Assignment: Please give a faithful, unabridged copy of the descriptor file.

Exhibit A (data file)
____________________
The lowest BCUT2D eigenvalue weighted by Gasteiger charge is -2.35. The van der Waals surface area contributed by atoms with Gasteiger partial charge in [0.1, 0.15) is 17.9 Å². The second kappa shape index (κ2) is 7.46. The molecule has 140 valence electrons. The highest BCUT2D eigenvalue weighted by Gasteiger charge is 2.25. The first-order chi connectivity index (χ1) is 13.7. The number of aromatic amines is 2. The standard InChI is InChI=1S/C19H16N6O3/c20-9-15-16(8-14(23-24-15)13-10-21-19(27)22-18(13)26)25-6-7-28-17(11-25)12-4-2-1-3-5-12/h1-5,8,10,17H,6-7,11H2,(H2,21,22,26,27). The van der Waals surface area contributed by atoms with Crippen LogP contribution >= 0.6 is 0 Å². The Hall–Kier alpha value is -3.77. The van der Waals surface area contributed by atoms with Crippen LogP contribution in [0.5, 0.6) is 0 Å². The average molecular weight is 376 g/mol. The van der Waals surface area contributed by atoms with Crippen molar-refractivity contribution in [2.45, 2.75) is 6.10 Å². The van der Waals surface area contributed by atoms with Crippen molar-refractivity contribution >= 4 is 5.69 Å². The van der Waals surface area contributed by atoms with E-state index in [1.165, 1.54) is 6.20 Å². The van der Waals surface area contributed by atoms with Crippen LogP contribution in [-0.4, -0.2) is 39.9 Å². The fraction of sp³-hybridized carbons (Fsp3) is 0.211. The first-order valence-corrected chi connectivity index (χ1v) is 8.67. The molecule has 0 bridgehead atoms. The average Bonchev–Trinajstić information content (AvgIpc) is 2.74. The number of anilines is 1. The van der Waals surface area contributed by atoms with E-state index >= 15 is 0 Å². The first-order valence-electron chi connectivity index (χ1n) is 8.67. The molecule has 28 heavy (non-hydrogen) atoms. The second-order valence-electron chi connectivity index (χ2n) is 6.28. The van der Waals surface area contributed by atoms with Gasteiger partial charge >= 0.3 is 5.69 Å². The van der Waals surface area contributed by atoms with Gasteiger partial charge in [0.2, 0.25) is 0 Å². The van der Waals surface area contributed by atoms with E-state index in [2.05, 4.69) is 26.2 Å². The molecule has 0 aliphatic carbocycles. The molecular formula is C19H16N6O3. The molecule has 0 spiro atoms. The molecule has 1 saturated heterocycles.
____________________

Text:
The lowest BCUT2D eigenvalue weighted by Gasteiger charge is -2.35. The van der Waals surface area contributed by atoms with Gasteiger partial charge in [0.1, 0.15) is 17.9 Å². The second kappa shape index (κ2) is 7.46. The molecule has 140 valence electrons. The highest BCUT2D eigenvalue weighted by Gasteiger charge is 2.25. The first-order chi connectivity index (χ1) is 13.7. The number of aromatic amines is 2. The standard InChI is InChI=1S/C19H16N6O3/c20-9-15-16(8-14(23-24-15)13-10-21-19(27)22-18(13)26)25-6-7-28-17(11-25)12-4-2-1-3-5-12/h1-5,8,10,17H,6-7,11H2,(H2,21,22,26,27). The van der Waals surface area contributed by atoms with Crippen LogP contribution >= 0.6 is 0 Å². The Hall–Kier alpha value is -3.77. The van der Waals surface area contributed by atoms with Crippen LogP contribution in [0.5, 0.6) is 0 Å². The average molecular weight is 376 g/mol. The van der Waals surface area contributed by atoms with Crippen molar-refractivity contribution in [2.45, 2.75) is 6.10 Å². The van der Waals surface area contributed by atoms with Crippen molar-refractivity contribution >= 4 is 5.69 Å². The van der Waals surface area contributed by atoms with E-state index in [1.165, 1.54) is 6.20 Å². The van der Waals surface area contributed by atoms with Crippen LogP contribution in [-0.4, -0.2) is 39.9 Å². The fraction of sp³-hybridized carbons (Fsp3) is 0.211. The first-order valence-corrected chi connectivity index (χ1v) is 8.67. The molecule has 0 bridgehead atoms. The average Bonchev–Trinajstić information content (AvgIpc) is 2.74. The number of anilines is 1. The van der Waals surface area contributed by atoms with E-state index >= 15 is 0 Å². The first-order valence-electron chi connectivity index (χ1n) is 8.67. The molecule has 28 heavy (non-hydrogen) atoms. The second-order valence-electron chi connectivity index (χ2n) is 6.28. The van der Waals surface area contributed by atoms with Gasteiger partial charge >= 0.3 is 5.69 Å². The van der Waals surface area contributed by atoms with Gasteiger partial charge in [0.2, 0.25) is 0 Å². The van der Waals surface area contributed by atoms with E-state index in [2.05, 4.69) is 26.2 Å². The molecule has 0 aliphatic carbocycles. The molecular formula is C19H16N6O3. The molecule has 0 spiro atoms. The molecule has 1 saturated heterocycles.